Ramona Quimby had a cat named Picky-Picky.
I always thought that was an exceptionally odd name for cat. But I love Ramona Quimby. And I don't really like cats- so I never particularly cared that Picky-Picky was an odd name. In fact, it grew on me.
In that same way, Ramona Quimby became a staple in my world: People who haven't read the series by Beverly Cleary often assume Ramona Quimby is a friend of mine, by the animated nature of my descriptions. Almost as if I was there- from Ramona's obsession with boing-boing curls to the way her sister Beezus is in love with Henry.
Maybe she is a friend of mine: I've found my fondest friends in fiction.
Somewhere between counting calluses on the playground and longing to be flower girl at Aunt Bea's wedding, I think I became Picky-Picky.
A friend of mine recently described me as such (no, not as a cat). In that honest-way of friendships, he told me that I was a picker. That I "pick things apart if (I) think they're not good." He went on to say that thereby I destroy them: "A small conflict is a huge calamity and giant disasters are little obstacles."
Does not everyone do that?
I don't think I expect too much of people- but I expect them to think like me (and no one thinks quite like me). Over the last few months, I've been reevaluating the way I approach conflict: I'm trying to become the sort of person who doesn't take things too personally. The person who refuses to over-obsess and let's things be 'So Yesterday."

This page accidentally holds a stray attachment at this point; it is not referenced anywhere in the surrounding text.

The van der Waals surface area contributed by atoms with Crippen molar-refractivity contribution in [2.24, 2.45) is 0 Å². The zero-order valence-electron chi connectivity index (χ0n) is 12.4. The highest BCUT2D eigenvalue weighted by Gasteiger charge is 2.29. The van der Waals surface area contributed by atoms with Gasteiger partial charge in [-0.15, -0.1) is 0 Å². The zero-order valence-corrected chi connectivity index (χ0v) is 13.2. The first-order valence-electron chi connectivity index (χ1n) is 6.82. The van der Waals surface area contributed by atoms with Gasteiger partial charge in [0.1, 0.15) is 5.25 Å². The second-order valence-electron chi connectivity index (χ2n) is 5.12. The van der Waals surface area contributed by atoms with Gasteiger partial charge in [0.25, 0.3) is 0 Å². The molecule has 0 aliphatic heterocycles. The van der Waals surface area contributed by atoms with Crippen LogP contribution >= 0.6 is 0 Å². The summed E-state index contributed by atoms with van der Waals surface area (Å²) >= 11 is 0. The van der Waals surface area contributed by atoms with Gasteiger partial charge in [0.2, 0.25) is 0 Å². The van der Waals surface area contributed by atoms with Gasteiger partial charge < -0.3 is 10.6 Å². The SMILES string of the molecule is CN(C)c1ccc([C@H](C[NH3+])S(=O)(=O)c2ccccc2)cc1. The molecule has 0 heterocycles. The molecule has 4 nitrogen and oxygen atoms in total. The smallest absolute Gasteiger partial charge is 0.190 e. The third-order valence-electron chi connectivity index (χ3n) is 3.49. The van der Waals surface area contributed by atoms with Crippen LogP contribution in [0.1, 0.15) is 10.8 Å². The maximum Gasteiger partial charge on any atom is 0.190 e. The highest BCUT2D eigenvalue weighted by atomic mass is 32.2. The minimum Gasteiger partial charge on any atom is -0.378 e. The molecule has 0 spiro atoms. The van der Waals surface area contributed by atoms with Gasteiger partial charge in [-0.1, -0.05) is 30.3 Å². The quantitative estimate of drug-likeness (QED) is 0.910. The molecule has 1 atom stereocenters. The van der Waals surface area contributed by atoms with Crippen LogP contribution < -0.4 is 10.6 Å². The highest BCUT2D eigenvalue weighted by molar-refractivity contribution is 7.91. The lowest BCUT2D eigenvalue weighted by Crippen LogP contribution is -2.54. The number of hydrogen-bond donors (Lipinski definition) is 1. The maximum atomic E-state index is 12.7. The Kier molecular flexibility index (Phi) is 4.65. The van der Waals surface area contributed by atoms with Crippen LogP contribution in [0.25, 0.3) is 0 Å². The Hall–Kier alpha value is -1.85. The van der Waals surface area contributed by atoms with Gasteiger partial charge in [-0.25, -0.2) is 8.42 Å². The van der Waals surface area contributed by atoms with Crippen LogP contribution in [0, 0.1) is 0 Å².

Basically, I want to be a mix between Ramona Quimby and Hilary Duff.
I always thought things would make more sense from adult eyes. Turns out I'm desperate to return to the simplicity of youth: Good Disney Channel and characters who flew off the page. As an adult friendships become invaluable and people seem more important. People fill the holes in our histories, they tell the stories we don't know how to.
Yet we (or me. And people like me) pick the people we love most furthest apart. We hold our love to unfair standards and paint worlds in black and white. Age has made us colorblind- or stolen all crayons from childhood. We're pen people, now.
But, even in pen, I'm recalling all the flowery ways I can paint love. I'm re-imagining yesterday's doodles and ripping up the pro/con sheet.
I won't be the one to pick things apart. I'd much rather create- and put things together.
This is Me:
My name's Melissa. I'm the girl with her hands in her journal.